Nikki Compression The Lycra Diaries – 1.0  Compression Gear

In the last 5 years compression gear has been rushing into the market. Around for much longer when it comes to sports teams and performance athletes – suddenly us mere mortals can go pro too!

We can run, walk, cycle, sprint and workout in technical gear to enhance our lives. Plus get our hands on some of the best products on the market with just a click of the mouse.

So why would you buy compression gear and how do you know which to choose?

Over the last 4 months I been lucky enough to have tested 2XU, Puma, BSc, Nike Pro, Under Armour and Skins to really see if I could feel the difference…the trick is finding the right compression garment that suits your needs and fits your body.

Here’s 5 quick FAQ’s to help you get informed.

  1. What actually defines a compression garment
  2. Are they all created equal
  3. How to choose the right brand for you
  4. What do the technical terms mean
  5. When is it best to use compression gear

Nikki BSc1.What actually defines a compression garment – what does it do?

Compression gear does exactly what the name suggests – it forms a gentle compression around the muscle to stimulate blood flow which in turn improves the ability to get fresh oxygen into the muscles, aid recovery, repair and support. Compression clothing wicks away moisture from the body as well and keeps muscles warm by helping maintain a regular body temperature during rest as well as training. These are all results of increased blood flow to the compressed area.

Puma

2. Are they all created equal?

Like all products on the market you have a base range of products then the elite level. To help give you a guide the most reputable and well-known brands are 2XU, BSC, Puma, Under Armour, NikePro, Skins,  CompressSport – they all come in at average to high-end pricing. For example look to pay between AUD $139 and $199 for a full compression tight.

Each brand has its unique point of difference, for example Puma have compression taping on the inside of their garment and come in a slightly heavier fabric weight – for me they were pretty difficult to put on in a hurry and my team tested them out as well. We all agreed they were great for a colder climate and if you had the patience to roll them on 🙂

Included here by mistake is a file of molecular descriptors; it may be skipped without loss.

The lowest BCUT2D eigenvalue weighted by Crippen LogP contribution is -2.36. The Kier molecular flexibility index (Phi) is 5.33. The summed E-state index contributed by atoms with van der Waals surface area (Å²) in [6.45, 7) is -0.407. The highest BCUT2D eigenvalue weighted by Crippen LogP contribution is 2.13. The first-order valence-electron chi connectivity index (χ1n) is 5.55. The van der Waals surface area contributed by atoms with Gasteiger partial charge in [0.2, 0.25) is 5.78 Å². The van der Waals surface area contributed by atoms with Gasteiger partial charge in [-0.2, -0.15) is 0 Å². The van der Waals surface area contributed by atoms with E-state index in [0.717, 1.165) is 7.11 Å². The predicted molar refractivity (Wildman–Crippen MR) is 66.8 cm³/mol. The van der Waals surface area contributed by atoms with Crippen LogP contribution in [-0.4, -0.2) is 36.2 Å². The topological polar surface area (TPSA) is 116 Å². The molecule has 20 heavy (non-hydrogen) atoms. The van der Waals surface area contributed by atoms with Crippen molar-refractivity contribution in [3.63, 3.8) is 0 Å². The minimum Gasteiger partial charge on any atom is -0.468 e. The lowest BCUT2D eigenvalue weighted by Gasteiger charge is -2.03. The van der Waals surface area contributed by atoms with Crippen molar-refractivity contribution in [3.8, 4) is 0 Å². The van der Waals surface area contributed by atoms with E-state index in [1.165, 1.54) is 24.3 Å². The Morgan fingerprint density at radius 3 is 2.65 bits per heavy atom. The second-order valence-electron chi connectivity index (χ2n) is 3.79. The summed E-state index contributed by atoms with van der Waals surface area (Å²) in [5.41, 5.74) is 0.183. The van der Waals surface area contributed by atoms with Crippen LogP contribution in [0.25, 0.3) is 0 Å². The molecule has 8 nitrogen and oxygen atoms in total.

Body Science do such rigorous testing on their garments I was blown away. They also have something called ‘Targeted Compression’ which provides extra support and stability to areas of the body that need it the most such as the groin (adductors), hamstrings, quads, shins, pectorals and shoulders.

Once again it all comes down to fit and for me the look.

Nikki 2XU3. What’s the right size and brand for me?

a) Fit – it should be snug but not cutting off your circulation. I walk around in mine all day and often use them for long plane trips or travel. I have learnt that fit is so personal and you really need to try on the garments.

b) Form – Does it suit the shape of your body

c) Function – what do you need it for? Figure out your main training, workout and the environment you train in. Also consider where you have the most muscle pain, lack of circulation or perhaps and old recurring injury. You’ll see many triathletes run in compression socks or shorts for their quads/hamstrings as well as rugby/league/soccer and national football teams. Your quads and hamstrings are your biggest muscle group so having them looked after during or post rigorous training is not a  bad idea.

d) Weather – some compression gear are thicker fabric than others and you can get varying fabric weights. Compression gear is not reserved for cool climates – you might opt for 3.4 tights a short or socks in very hot locations but it’s all personal preference and based on what you’re trying to achieve

I even have mine with me in Fiji right now and use them post a big session as well as for flying.

4. What do the technical terms mean

I asked Body Science’s Head of R&D about technical stuff! Here’s some top tips for reading what’s on the packaging and websites:

– An increased number of fibres  = means greater durability

– A greater ‘elastometric fibre content = meaning that the material can stretch further and return to it’s original shape without distortion

– Superior wicking qualities =  means that the material is able to ‘draw’ sweat away from where it is produced helping to dissipate body heat.

5. When is it best to use compression gear

Using compression gear over time has the best benefits as it provides a consistent environment for your muscles and blood flow to benefit from the garments. This should lead to improved stability and ‘explosiveness’ for those athletes that are really measuring performance optimization.

For us every day warriors it is about better recovery, healthy blood flow and reducing lactic acid build up. They are best used during and post training/racing or working out. As mentioned above compression gear is not just for cold climates!

If you want a technical performance based review then then this  article  by AusSport might shed some light as to why athletes like to use compression gear.

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Note, every body is different, so findings are always general and based upon a those tested, sport, type of compression garment and testing situation.

Buying some compression gear is not suddenly going to give you magic muscles. You still need to train and work responsibility on your condition 🙂 Stretching, flexibility, rest and recovery are still vital for performance and a healthy body to prevent injury.

Thanks for reading and as always I welcome questions!

Happy training

Nikki x

Special thanks to Sweaty Betty PR who organised the PUMA tights, to my team for trying on all types of gear and running around in it too , and to BSc who answered all my annoying pesky questions 🙂

 

 

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